Pittsburgher Designed Chapel Where Pope Francis Holds Daily Masses
PITTSBURGH (KDKA) — It may seem like things are back to normal at the Vatican following the election of a new pope of the Catholic Church, but inside the walls heading into the Easter holiday, it is far from normal.
In fact, there is now a strong Pittsburgh connection with Pope Francis.
It became obvious when he first stepped onto the balcony at St. Peter’s Basilica as pope, times had changed and this is going to be a different kind of pope.
“From the moment of his election, turning down some of the more sumptuous vestures of the papacy that he could have worn on his first appearance to the world, Jorge Borgorglio, now Pope Francis, is basically saying I am going to be pope on my own terms, and they are going to be a lot simpler terms than before,” said Rocco Palmo, a blogger.
Palmo writes the daily blog “Whispers in the Loggia” on the Catholic Church, especially about the Vatican. He was one of the first to report that this Pope has chosen to hold his daily Mass at the Chapel of the Holy Spirit.
“It was somewhat overwhelming; I have to be honest with you. Humbly overwhelming to me,” said Lou Astorino, a Pittsburgh architect. “I just had a feeling of peace that came over me and joy. It was humbling.”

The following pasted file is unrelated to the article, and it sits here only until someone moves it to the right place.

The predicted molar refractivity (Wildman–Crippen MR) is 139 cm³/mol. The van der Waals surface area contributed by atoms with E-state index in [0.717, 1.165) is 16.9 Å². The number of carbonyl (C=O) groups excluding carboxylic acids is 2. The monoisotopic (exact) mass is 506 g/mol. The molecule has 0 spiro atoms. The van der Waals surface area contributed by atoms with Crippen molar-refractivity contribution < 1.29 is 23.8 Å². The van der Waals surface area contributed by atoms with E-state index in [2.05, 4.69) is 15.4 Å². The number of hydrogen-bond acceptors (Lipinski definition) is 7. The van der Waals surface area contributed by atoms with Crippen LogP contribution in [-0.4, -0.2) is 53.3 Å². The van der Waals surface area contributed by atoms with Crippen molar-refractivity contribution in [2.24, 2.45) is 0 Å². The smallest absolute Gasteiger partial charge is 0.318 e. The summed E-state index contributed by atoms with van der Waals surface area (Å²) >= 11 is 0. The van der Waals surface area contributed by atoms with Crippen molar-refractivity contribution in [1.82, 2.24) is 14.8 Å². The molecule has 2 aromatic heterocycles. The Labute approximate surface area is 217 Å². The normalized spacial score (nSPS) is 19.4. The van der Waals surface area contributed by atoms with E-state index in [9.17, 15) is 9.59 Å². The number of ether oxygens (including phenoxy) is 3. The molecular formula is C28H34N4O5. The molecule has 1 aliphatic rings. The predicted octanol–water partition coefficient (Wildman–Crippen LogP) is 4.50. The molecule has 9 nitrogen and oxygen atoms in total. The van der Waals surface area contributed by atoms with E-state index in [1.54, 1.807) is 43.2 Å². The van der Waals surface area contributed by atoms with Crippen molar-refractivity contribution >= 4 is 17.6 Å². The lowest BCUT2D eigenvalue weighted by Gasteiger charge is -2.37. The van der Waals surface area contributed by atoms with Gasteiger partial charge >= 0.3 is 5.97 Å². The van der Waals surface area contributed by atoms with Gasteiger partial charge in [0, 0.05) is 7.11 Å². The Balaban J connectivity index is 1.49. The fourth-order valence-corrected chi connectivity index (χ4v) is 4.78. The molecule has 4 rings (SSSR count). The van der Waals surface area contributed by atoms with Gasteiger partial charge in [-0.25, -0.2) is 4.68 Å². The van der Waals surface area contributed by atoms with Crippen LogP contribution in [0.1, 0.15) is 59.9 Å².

That was the reaction of Astorino who designed the Chapel of the Holy Spirit. He is the only American to ever design and construct a building inside the Vatican.
“Never in my wildest dreams did I think a pope would be saying Mass there,” said Astorino. “It’s just a phenomenal feeling to see that. And to find out that he enjoys it, that it’s a restful, peaceful place for him, really, just touches my heart.”
But it is not just the Pittsburgh connected chapel the new pope has chosen to use.
He has also decided to live, not in the Apostolic Palace, but rather in the Vatican “hotel,” the Domus Sanctae Marthae. It’s another building Astorino played a part in designing.
“It’s a place where he feels comfortable, he’s happy, and where he is not isolated,” Both in the Chapel of the Holy Spirit and the Domus Sanctae Marthae, the Pope feels… wants from the onset of his pontificate, wants a sense of community, wants a sense of home, wants a sense of family. And that is the place he can have it.”
While it is called a “hotel,” the Domus is off-limits to the average visitor.
It is nestled inside the Vatican and it is used mainly by visiting hierarchy of the clergy.